Tate v. StateAnnotate this Case
365 S.W.2d 789 (1963)
Floyd TATE, Appellant, v. The STATE of Texas, Appellee.
Court of Criminal Appeals of Texas.
February 13, 1963.
Rehearing Denied April 3, 1963.
*790 John G. Cramer, Houston, for appellant.
Frank Briscoe, Dist. Atty., Gus J. Zgourides and Thomas C. Dunn, Asst. Dist. Attys., Houston, and Leon B. Douglas, State's Atty., Austin, for the State.
This is an appeal from an order revoking probation.
Upon his plea of guilty before the court on March 30, 1962, appellant was found guilty of burglary and his punishment assessed at a term of two years. The imposition of sentence was suspended and probation was granted.
Two of the nine conditions of his probation were that he: (1) commit no offense against the laws of this or any other state or the United States; and (2) avoid persons or places of disreputable or harmful character.
On July 26, 1962, the District Attorney filed a motion to revoke probation alleging that appellant had violated the conditions of his probation on July 15, 1962, in committing the offense of felony theft. The state filed its amended motion during the hearing alleging that appellant on July 15, 1962, committed the offense of receiving and concealing stolen property and associated with known criminals and persons of vicious habits.
Hearing was had on August 2 and 3, 1962. The state introduced the written statement of the appellant in which he states that on the night of July 14, 1962, he was riding in a car with several other boys when they stopped at a service station; that after leaving the service station he first heard that two of the boys got some money at the service station and then they gave him ten dollars of the money. The operator of the service station testified that while he was servicing a car at the front several boys in another car were there. After they left he missed a bag containing about $150 in money, but that he could not identify the appellant as one of the group. The testimony of the probation officer shows that Ronald Vallier, one of appellant's companions on July 14, was on probation for a felony offense; and that of his personal knowledge he did not know that appellant had violated any terms of his probation.
Testifying in his own behalf, the appellant admitted signing the statement, but states that before he signed it he drew two lines across each of the sentences which read that he heard the other boys say that the money came from the service station, and that they gave him ten dollars. He denied that he knew about or had any connection with the theft from the service station, that he heard anything about it or that they gave him any money.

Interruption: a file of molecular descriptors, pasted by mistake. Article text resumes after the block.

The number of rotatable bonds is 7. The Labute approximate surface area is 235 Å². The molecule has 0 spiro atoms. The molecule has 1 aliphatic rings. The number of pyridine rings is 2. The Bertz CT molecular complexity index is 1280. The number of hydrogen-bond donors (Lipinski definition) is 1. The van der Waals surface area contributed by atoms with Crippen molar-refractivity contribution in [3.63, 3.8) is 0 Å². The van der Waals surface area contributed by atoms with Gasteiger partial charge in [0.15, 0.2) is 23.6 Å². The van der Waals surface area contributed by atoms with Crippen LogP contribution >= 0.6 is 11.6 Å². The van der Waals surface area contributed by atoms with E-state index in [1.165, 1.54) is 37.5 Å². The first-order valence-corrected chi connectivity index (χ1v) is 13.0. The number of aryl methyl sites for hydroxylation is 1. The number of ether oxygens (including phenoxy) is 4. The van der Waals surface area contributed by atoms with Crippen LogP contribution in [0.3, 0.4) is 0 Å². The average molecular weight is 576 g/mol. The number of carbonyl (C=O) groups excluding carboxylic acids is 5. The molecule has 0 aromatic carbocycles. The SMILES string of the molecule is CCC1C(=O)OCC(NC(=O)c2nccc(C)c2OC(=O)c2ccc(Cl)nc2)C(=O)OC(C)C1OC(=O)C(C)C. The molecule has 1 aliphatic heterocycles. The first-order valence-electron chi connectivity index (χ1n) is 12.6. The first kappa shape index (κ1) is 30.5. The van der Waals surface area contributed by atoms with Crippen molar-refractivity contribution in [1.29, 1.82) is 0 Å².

It is contended that the general order revoking probation which is herein set out is not sufficient to make it effective because it contains no findings and conclusions upon which the court based its actions in making and entering said order.
The revocation is based upon the following order:"On this the 3rd day of August, A.D. 1962, it appearing to the Court that the defendant, FLOYD TATE, had violated the terms of the Adult Probation heretofore accorded him herein, it is therefore the Order, judgment and Decree of the Court that the said probation be revoked and set aside."
The hearing upon whether probation should be revoked is not a criminal trial. *791 Wilson v. State, 156 Tex.Cr.R. 228, 240 S.W.2d 774; Stratmon v. State, 169 Tex. Cr.R. 188, 333 S.W.2d 135; Soliz v. State, 171 Tex.Cr.R. 376, 350 S.W.2d 566.
The order of revocation is not rendered fatally defective for the failure to recite the findings on which it was based. However, where request is made of the trial court to make such findings the failure to comply therewith may call for a reversal. 33 Tex.Jur.2d 530, 531, Sec. 35.
In the absence of any request of the trial court to make findings upon which it based its order of revocation appellant's contention presents no error.
Appellant relies on McBee v. State, 166 Tex.Cr.R. 562, 316 S.W.2d 748, for a reversal. What was said in McBee as to findings in an order of revocation was advisory only.
The motion for revocation, the trial amendment and the evidence are sufficient to authorize the court to make and enter the order revoking probation.
The judgment is affirmed.
Opinion approved by the Court.